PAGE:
“Jojo’s Bizarre Adventure” has a devoted audience in Japan, but it took years before it found a following in the United States. Conventional wisdom says that it was David Production’s anime adaptation of the series that led to its acceptance abroad. I would be even more specific and say that it was the anime’s theme songs that were responsible. The first “Jojo” theme, “Sono Chi wa Sadame,” roared onto the scene like an unholy chimera of a James Bond song and a classic anime power anthem like “Ai wo Torimodose!!” The second, “BLOODY STREAM,” matched the swagger of its predecessor to a funky beat. While “Sono Chi wa Sadame” melted the faces of Jojo-curious viewers, “BLOODY STREAM” proved the show’s musical stylings weren’t a fluke. It helped that the animation accompanying those songs was incredible, courtesy of talented animator Naoki Yoshibe and his crew.
The fifth arc of the “Jojo” anime, “Golden Wind,” aired in 2018, six years after the first season’s premiere. Right away, the animators had a lot to live up to. The preceding season, “Diamond is Unbreakable,” was a series high point. Key talent from that season were tied up in an adaptation of the popular soccer drama “Captain Tsubasa.” Kenichi Suzuki, a director who had been involved with “Jojo” from the beginning, was busy at P.A. Works directing an original show called “Fairy gone.” To top it all off, “Golden Wind” was one of the most beloved “Jojo” arcs in Japan. Fans would be very upset if the production fell through the cracks. But the”Jojo” staff had a plan to keep those fans happy. They reunited the singer and composer behind “BLOODY STREAM” to produce the theme song to “Golden Wind.” The song’s name: “FIGHTING GOLD.”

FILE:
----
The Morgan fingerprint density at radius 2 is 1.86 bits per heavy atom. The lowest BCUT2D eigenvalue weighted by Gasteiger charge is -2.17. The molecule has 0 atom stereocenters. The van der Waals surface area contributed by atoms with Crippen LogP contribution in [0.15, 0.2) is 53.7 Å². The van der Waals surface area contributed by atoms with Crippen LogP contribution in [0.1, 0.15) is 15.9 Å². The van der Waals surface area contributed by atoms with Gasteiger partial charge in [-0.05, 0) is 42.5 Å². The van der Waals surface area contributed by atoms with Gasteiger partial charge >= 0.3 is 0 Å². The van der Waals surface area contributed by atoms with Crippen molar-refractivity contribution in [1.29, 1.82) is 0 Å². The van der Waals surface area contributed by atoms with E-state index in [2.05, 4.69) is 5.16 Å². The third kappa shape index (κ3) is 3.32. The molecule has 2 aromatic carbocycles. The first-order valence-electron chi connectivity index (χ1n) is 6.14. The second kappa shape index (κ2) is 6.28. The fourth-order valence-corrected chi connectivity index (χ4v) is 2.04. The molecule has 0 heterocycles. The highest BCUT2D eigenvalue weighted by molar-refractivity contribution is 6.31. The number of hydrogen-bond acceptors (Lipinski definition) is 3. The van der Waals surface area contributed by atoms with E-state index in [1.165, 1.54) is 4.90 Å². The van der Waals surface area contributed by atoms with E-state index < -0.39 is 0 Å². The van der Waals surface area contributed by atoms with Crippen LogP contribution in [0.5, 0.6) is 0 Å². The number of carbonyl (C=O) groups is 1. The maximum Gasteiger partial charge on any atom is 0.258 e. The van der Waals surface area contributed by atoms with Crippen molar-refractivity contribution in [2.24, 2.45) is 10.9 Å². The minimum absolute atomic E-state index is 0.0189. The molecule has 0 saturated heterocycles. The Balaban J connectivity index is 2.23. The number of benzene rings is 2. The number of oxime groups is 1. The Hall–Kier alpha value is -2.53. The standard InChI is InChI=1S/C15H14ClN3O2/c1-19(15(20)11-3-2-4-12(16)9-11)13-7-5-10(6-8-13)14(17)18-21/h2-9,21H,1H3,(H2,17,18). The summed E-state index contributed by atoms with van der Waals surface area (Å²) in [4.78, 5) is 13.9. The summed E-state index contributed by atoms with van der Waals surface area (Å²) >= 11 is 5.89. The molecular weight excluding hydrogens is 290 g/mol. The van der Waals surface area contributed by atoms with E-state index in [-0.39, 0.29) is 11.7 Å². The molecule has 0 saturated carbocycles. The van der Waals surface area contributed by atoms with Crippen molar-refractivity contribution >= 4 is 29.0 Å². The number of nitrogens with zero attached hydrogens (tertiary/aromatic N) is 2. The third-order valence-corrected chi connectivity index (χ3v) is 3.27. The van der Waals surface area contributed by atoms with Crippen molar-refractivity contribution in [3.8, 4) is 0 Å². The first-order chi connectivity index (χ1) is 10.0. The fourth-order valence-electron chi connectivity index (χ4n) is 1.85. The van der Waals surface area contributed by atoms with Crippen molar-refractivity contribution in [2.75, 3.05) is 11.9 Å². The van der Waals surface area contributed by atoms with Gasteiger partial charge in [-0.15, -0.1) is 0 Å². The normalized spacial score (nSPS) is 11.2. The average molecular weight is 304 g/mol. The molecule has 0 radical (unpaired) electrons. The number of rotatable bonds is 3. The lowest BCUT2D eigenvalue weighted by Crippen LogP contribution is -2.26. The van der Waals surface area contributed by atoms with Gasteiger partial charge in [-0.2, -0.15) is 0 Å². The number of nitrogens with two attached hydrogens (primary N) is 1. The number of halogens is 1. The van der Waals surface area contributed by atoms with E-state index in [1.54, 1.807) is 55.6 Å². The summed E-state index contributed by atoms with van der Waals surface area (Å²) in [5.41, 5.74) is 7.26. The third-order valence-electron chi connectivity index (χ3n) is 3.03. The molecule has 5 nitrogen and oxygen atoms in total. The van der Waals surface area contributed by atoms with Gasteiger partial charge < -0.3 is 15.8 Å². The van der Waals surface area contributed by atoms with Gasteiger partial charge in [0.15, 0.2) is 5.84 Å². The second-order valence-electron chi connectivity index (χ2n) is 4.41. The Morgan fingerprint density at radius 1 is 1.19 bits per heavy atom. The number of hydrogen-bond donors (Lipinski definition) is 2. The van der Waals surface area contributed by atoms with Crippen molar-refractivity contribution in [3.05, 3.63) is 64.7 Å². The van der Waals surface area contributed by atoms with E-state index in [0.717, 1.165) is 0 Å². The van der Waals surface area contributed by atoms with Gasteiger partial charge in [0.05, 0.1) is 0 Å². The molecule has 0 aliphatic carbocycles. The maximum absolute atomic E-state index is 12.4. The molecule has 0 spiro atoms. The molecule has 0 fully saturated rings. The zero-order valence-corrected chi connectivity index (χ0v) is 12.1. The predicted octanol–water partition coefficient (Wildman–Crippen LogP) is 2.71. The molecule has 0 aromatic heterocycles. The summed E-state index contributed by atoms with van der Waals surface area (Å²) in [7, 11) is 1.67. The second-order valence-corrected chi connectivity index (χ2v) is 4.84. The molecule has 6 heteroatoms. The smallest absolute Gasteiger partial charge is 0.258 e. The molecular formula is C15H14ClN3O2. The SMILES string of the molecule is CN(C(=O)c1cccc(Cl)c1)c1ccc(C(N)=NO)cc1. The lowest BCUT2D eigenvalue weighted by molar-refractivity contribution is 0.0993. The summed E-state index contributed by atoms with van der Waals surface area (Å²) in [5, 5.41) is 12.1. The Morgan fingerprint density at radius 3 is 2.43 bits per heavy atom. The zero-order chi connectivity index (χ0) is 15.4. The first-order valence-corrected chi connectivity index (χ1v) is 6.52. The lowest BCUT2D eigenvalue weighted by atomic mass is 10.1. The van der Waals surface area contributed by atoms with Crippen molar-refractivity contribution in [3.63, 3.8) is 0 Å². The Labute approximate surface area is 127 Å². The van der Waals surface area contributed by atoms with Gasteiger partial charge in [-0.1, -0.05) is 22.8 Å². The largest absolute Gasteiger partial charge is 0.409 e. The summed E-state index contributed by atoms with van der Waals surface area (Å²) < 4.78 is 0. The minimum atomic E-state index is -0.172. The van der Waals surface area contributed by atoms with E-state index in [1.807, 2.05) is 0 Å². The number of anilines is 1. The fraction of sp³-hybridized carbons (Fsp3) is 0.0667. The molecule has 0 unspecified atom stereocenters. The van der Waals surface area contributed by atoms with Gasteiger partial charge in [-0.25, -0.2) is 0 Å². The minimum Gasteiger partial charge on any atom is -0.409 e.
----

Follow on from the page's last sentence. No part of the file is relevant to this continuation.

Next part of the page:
Anime theme songs are a tricky business. They’re the first thing fans associate with a show, and thus have tremendous power. Play a “One Piece” fan “We Are!” and they will cry spontaneously. Offer them a dozen remixes on CD and they will buy them all. “We Are,” though, is an old-fashioned song, designed first and foremost as a theme tune. Plenty of other anime have used upcoming singles by popular musicians, depending on the connections of the producers. Others have chosen memorable deep cuts, like the use of Asa-Chang and Junray’s haunting “Hana” in “Flowers of Evil.” When those don’t work, there’s always voice actors on tap. Convince an idol group like Sphere or a popular voice actor like Mamoru Miyano to star in your anime, and you have both talent and a theme tune on lock.
The ending themes of “Jojo’s Bizarre Adventures” are mostly pre-existing songs, including truly wonderful choices like Savage Garden’s “I Want You” and Jodeci’s “Freek’n You.” But the opening themes are all original songs, featuring a strong roster of talent. The first of these themes, “Sono Chi wa Sadame,” was written by Shoko Fujibayashi and composed by legendary composer Kohei Tanaka. These two had previously written and composed, believe it or not, “We Are!” The final ingredient was Hiroaki “Tommy” Tominaga, the lead singer of the “Super Brass Rock Band” BLUFF. The producers of “Jojo” would repeat this recipe for “BLOODY STREAM,” uniting anime composer royalty with an up-and-coming vocalist.
The first half of the duo behind “BLOODY STREAM” and “FIGHTING GOLD” is Toshiyuki Omori, who composed and arranged both songs. Omori’s career stretches back to the late 80s’, when he contributed the score to “Urusei Yatsura 5: The Final Chapter,” the fifth in a series of films based on the popular comedy series. He would come into his own in the ’90s and ’00s, composing the theme tune to classic science-fiction dramedy “Martian Successor Nadesico” as well as the soundtrack to the boy’s action series “Shaman King.” Not to mention an arranger credit on “Cruel Angel’s Thesis,” the theme song for “Neon Genesis Evangelion.” According to his website, his work extends even to mainstream Japanese television, where he composed tunes for the Japanese public broadcaster NHK.